Gretzky Gambles on Phoenix Coyotes Moving

Martin AverySenior Writer IMay 9, 2009

HOLLYWOOD - JULY 11:  NHL legend Wayne Gretzky with wife Janet Jones-Gretzky and their children arrive at the 2007 ESPY Awards at the Kodak Theatre on July 11, 2007 in Hollywood, California.  (Photo by Vince Bucci/Getty Images)

"For me, it's Phoenix or bust," ... "I've made that clear. For me, to pick up and move my family to another city is not going to happen." —Wayne Gretzky

Wayne Gretzky has at least 22 and a half million reasons to be cheering for BlackBerry co-CEO Jim Balsillie right now, according to Stephen Brunt, author of Gretzky's Tears. Gretzky would be crying all the way to the bank, as he is protected by contract if the team is purchased, getting $22.5 million in compensation

He is the current part-owner, head of hockey operations, and head coach of the Phoenix Coyotes of the NHL. So far, he has not commented on the controversial deal that could take the franchise back to Canada.

Gretzky is not willing to move with Coyotes, according to the CBC and Canwest News Services. He may want Balsillie to be successful in moving the Phoenix Coyotes to southern Ontario, but he says he won’t be going with them.

He told CBC in an interview back in February that he doesn’t want to move with the team because of family reasons. “For me, it’s Phoenix or bust,” said Gretzky told the network on Feb. 14. “I’ve made that clear."

Balsillie has made it clear he wants Gretzky to coach the team in Canada.

Bringing an NHL team to southern Ontario would be the culmination of a lifelong dream,  Balsillie told CTV's Lloyd Robertson Friday evening in an exclusive interview.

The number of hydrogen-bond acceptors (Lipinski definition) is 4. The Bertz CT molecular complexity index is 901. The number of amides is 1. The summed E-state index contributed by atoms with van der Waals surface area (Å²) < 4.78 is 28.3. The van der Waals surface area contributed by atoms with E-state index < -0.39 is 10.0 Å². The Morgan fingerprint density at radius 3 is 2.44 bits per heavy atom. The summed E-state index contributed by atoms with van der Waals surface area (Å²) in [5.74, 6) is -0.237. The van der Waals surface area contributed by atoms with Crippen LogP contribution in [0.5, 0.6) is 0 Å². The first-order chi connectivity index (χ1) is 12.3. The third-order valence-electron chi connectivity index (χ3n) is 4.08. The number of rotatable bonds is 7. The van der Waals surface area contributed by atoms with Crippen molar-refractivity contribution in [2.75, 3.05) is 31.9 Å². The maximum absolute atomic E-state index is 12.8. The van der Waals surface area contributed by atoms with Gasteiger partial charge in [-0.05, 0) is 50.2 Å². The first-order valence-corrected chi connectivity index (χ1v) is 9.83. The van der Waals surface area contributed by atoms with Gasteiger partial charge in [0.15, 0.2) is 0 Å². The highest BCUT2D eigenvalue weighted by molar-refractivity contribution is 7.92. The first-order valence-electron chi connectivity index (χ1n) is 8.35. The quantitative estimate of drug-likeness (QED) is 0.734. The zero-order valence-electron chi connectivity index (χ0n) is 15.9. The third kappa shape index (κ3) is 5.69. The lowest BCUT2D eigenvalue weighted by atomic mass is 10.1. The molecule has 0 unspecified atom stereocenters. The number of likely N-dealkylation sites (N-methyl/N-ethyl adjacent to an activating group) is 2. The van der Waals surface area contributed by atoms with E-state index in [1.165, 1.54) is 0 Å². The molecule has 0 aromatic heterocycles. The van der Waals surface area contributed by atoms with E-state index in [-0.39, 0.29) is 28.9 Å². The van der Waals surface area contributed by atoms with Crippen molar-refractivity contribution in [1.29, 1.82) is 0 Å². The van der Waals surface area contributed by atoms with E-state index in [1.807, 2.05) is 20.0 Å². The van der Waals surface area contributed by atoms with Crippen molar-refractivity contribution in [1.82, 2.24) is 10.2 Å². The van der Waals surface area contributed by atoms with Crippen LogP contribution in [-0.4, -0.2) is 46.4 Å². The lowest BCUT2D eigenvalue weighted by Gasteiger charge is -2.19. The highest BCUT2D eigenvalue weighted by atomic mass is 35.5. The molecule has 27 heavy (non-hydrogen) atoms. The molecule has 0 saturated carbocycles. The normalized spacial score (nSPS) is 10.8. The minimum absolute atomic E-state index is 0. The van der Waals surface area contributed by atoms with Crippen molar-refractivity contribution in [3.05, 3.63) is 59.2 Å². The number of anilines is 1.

Gretzky was central to the southern U.S. NHL expansion that included Phoenix. He promoted the idea, then he became a part owner of the team in Phoenix, and finally he stepped behind the bench to coach the Coyotes.

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Born and raised in Brantford, Ontario, half an hour away from Hamilton, Gretzky got his start in hockey on the backyard rink built by his father, Walter Gretzky. Balsillie said he would have the Hamilton arena renamed in honour of Gretzky's famous father.

Wayne Gretzky was nicknamed "The Great One." He has been called "the greatest hockey player ever" by many sportswriters, players, and coaches. When he retired in 1999, the famous No. 99 held forty regular-season records, fifteen playoff records, and six All-Star records.

He is the only NHL player to total over 200 points in one season—and he did it four times. Gretzky's No. 99 is the only number that has been retired by all teams in the National Hockey League, like Major League Baseball's Jackie Robinson.

"If Gretzky were to front that movement, if he were to stand together with Balsillie and argue the Coyotes' rightful place is in Hamilton, it would be awfully difficult for the NHL powers to credibly counter that pitch," Stephen Brunt claimed in the Globe and Mail.

"He is an NHL company man who surely wouldn't cross the league's establishment."

When Gretzky was sold to the Los Angeles Kings in 1988, it was viewed in Canada (in the midst of the free trade debate) as the sacrifice of a natural resource to the Americans. Two hours after the Oilers won the Stanley Cup in 1988, Wayne learned from his father that the Oilers were planning to deal him to another team.

"The Trade", as it came to be known, upset Canadians so much that New Democratic Party House Leader Nelson Riis demanded that the government block it.

Hockey became popular in California after his arrival. He inspired the U.S. Sunbelt expansion strategy to which the NHL appears to be firmly attache.

If Gretzky hadn't gone to L.A., you could argue, the Winnipeg Jets would never have moved to Phoenix. If he were to bring them back to Canada now, Brunt says, the circle would seem complete.


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